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Replaying Zelda II 10 Years Later: Your Hatred Is Error

In the midst of playing a really great game, like Fallout 3, I often develop an insatiable itch to return to the bowels of gaming history and visit where our evolutionary fishfeet came from. Yesterday, Zelda II: The Adventure of Link caught my eye. Not because it has some magical appeal and great lesson to teach: the cartridge is gold, and it glints in direct sunlight.

Zelda II is known as the disappointing Zelda. It hangs out with Majora's Mask at Denny's, eating soggy crepes and lamenting where it all went wrong. I know where it all went wrong, Zelda II, and I'm here to tell you--it's not your fault.

First, let's take a look at the general reviews for Zelda II. A 73 on Metacritic (for the GBA port). An 8.0 reader average on GameFAQs. A "B" (ugh, those awful letter grades) from 1Up.

Suffice to say, people obviously don't hate Zelda II. In fact, they seem to like the game. Even appreciate its very existence. So why the in-bred hatred? Why the automatic "Zelda II? That joke of a game? Bah!" when it's mentioned in mixed company?

In short: it's a classic case of Final Fantasy VIII syndrome. The hatred clogging up both Majora's Mask and Zelda II's glory-faucets is derived from their predecessors' success. When gamers think of the "greatest" titles in specific series, the little brothers are always overshadowed and looked down upon. Final Fantasy VII blew everyone's non-RPG-acquainted minds, and Final Fantasy VIII sucked because it wasn't Final Fantasy VII. Majora's Mask could never hope to compete with the often-touted-best-game-ever, Ocarina of Time, and so it is doomed to wander the halls of gaming history as a shameful poltergeist on the series.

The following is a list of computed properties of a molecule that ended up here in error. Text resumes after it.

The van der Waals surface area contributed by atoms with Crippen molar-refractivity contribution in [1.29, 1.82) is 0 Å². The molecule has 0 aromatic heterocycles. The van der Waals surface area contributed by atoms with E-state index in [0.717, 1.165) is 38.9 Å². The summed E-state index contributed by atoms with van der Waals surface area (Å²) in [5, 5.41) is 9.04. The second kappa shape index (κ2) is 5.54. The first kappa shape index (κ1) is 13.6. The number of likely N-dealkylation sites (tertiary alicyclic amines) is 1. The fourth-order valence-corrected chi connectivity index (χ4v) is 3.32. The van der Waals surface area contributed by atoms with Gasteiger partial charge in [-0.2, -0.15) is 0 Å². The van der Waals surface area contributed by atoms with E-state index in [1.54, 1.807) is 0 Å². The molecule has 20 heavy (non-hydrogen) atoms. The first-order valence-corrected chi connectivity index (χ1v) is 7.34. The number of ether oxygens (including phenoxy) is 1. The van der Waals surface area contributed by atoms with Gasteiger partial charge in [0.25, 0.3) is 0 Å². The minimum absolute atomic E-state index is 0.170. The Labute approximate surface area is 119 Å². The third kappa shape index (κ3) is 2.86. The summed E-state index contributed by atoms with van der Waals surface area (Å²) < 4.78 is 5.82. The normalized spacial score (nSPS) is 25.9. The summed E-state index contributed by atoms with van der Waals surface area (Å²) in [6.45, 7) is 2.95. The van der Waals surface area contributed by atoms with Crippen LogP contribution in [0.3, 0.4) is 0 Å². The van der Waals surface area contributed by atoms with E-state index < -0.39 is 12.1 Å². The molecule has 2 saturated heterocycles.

Zelda II has it especially bad, though. Not only is its precursor an unwaveringly beloved classic, but its follow-up, A Link to the Past ("Zelda 3"), is the one Zelda title that rivals Ocarina of Time in "best Zelda game ever" battles. Not only that, but it had the same top-down view and gameplay that everyone fell in love with originally. Sandwiched between the two, The Adventure of Link looks like your forgotten middle child who grew up cutting his own hair and sewing his clothes out of potato sacks.

When viewed alone, though, as its own game and not just a continuation of its fancy-schmancy older brother, Zelda II delivers a unique and enjoyable experience to the player (as evidenced by the reviews above). Those that dog on the game are stuck viewing it as "not the original or A Link to the Past," with review titles like "Terrible excuse. Skip to Zelda 3" and "If it ain't broke, don't break it." (Although, for some reason, the actual review attached to that first title--which resulted in a 3/10 score--has nothing but positive things to say. Seems more like a "going along with the crowd" review.)

"Grab a pitchfork and your spittin' hats, kids! Everyone else is doing it!"

Here are the facts of the game, ten years later, offered by a dedicated Zelda fan:

1. The side-scrolling view was not a step back.
(It was merely different than top-down. It allowed for a different style of gameplay and fighting than the original title did. Ocarina of Time's 3D world did the same, but everyone was so smitten with 3D they didn't bother to complain.

With only a year between the two games, creating a Zelda clone would have been a mistake. The original Legend of Zelda offered two full adventures, enough to keep most gamers busy for quite awhile. Zelda II gave fans a similar experience, but varied enough to keep it interesting. By the time A Link to the Past was released in 1991, technologies had improved enough to significantly expand on the original and improve it in every way. If Zelda II had tried to be A Link to the Past, it would have flopped entirely--not just within its own canon.)

No, they're obviously different. Look at the very distinctive "II" Roman Numeral. And the ever so slight variation on colors. It's like a peek into a whole other world.